I am typing this behind the clerks' desk at Seattle Mystery Bookshop, a high command of a place with stacks of mysterious notes, customer addresses, invoices (all paid!), coffee cups, tea cups filled with dry tea bags or writing implements, and I am startled to report there is also intel on ME here. Someone has been attempting to translate the braille from the cover of my first novel. I would warn them against knowing too much but then again those letter openers are more ornate and frequently sharpened than simple mailing needs would indicate. And are those teabags scented with almonds?
There is a cry back and forth in the shop: "Where is The Lord of Death?" He seems to be missing. Though no one is particularly panicked.
Saltines. There are also plastic wrapped Saltines on the desk. I would ask for some but I cannot vouch that they haven't been steamed open and resealed, perhaps by the Lord of Death himself, who seems to have an alibi. He isn't here, obviously.
I am supposed to plug my new novel, Sunnyside, and the atmosphere here is such that I understand there could be untold repercussions if I don't. They aren't watching me right now, so consider this a plea for help: go ahead and look at Sunnyside and see if you want to buy it. Regardless, please do then check on my whereabouts.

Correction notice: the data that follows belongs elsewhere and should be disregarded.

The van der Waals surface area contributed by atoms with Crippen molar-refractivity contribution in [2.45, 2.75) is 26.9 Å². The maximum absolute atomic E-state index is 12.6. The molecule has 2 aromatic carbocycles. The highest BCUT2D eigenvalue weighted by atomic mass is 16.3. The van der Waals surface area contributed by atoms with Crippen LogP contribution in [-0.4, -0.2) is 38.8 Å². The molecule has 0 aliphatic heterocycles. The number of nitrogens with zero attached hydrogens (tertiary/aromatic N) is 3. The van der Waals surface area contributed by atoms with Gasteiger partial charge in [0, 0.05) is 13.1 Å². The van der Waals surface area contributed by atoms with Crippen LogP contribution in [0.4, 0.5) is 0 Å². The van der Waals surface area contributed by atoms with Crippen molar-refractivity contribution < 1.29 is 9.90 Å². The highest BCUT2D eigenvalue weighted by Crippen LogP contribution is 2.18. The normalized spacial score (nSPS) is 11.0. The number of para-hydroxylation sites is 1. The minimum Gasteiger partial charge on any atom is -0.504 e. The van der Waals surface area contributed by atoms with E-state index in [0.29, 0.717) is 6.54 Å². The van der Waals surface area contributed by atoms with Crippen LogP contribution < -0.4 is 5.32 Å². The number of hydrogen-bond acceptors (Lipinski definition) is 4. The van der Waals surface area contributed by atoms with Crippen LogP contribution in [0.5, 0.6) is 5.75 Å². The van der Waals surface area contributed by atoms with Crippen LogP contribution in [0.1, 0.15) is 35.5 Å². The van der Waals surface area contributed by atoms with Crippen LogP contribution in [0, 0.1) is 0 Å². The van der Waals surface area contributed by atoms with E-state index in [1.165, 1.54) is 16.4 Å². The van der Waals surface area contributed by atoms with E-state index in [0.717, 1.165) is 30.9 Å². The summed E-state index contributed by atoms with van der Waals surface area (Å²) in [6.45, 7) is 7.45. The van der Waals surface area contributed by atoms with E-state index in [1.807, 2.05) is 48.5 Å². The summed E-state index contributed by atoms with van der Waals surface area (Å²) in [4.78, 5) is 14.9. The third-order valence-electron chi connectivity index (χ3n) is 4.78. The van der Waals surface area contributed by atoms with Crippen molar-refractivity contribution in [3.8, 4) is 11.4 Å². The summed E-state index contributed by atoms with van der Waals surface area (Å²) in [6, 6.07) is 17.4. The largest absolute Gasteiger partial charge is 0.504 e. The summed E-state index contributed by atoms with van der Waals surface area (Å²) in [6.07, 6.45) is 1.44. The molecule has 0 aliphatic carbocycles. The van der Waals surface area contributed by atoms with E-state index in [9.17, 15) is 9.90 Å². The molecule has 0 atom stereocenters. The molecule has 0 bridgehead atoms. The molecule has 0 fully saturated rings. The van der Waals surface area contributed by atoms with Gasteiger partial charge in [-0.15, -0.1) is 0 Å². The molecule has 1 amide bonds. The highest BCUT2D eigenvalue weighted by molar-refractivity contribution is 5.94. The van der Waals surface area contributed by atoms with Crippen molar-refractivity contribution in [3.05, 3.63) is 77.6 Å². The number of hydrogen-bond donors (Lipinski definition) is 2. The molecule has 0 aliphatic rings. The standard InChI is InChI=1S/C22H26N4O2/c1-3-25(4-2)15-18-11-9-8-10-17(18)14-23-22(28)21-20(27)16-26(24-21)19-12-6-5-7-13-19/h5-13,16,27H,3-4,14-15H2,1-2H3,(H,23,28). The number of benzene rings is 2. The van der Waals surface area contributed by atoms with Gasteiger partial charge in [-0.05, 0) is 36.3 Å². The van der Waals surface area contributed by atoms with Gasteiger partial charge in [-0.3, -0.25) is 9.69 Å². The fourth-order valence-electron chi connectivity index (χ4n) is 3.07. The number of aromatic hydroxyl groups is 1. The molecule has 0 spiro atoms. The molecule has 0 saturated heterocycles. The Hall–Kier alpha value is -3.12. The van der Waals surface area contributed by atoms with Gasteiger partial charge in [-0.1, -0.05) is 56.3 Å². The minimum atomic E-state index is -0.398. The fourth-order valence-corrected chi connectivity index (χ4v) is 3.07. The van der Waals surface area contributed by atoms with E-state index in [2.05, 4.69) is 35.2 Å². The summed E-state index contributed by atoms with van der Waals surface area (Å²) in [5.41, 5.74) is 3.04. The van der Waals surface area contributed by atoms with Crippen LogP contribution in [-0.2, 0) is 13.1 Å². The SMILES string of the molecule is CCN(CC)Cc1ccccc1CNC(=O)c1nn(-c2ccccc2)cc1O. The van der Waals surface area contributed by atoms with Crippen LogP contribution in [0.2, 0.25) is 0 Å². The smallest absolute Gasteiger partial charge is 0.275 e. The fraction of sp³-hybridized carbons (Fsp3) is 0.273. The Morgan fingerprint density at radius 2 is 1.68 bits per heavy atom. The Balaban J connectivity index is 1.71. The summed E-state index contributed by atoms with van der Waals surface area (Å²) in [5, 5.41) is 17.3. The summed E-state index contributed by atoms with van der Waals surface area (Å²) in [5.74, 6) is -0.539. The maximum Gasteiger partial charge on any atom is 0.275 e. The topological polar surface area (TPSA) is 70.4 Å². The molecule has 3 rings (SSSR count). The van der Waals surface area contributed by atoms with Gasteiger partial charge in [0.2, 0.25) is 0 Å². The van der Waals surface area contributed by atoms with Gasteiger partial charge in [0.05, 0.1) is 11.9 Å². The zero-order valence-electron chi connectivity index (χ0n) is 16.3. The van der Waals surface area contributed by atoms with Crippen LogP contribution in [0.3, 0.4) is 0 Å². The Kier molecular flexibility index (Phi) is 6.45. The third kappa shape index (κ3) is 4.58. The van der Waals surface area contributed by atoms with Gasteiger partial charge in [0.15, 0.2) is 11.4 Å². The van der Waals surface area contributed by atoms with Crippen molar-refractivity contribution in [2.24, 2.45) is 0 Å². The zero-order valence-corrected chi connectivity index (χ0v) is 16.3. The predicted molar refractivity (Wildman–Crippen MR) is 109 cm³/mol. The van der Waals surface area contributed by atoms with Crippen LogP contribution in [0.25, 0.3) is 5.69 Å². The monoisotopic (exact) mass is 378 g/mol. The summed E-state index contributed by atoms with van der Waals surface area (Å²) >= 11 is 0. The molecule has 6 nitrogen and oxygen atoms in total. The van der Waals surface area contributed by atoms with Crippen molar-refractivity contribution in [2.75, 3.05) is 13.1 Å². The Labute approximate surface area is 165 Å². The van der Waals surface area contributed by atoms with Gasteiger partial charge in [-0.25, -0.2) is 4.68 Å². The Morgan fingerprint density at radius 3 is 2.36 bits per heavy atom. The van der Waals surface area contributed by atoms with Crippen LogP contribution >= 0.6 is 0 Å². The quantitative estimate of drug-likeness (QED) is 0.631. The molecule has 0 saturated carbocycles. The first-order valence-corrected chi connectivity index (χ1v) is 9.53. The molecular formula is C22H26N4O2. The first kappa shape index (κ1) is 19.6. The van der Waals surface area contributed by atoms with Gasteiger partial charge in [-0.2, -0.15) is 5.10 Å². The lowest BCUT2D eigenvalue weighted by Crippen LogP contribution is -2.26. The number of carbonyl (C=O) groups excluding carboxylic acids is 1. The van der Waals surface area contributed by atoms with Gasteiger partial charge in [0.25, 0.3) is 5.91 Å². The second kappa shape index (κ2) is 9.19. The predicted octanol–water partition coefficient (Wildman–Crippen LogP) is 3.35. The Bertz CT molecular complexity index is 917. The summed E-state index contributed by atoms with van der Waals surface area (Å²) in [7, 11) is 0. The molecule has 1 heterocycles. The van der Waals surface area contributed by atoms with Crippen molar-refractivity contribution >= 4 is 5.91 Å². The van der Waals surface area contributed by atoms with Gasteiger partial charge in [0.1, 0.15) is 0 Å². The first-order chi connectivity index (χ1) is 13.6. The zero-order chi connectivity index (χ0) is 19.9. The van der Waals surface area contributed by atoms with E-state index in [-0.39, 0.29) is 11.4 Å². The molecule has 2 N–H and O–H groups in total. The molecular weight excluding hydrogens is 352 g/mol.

Sunnyside is, by the way, about Charlie Chaplin at the end of World War I. It's also about how the birth of modern entertainment, the rise of America as a superpower, the secret link among the media, the movies and the military. And dogs. There are many many dogs in the book, one of them appearing simultaneously with a flamethrower. And --
Uh-oh. One of the clerks has just said "Get rid of 'em."
Whew. They were talking about cardboard boxes. I am safe for another day.
Anyway, if you are in Seattle you should come here and experience the hospitality, the intense knowledge of books, the fear and certain understanding that if they weren't so nice here your body would hardly make a splash if dumped into Puget Sound. Not that they'd do such a thing.
And do check into Sunnyside, if only because you care about my safety.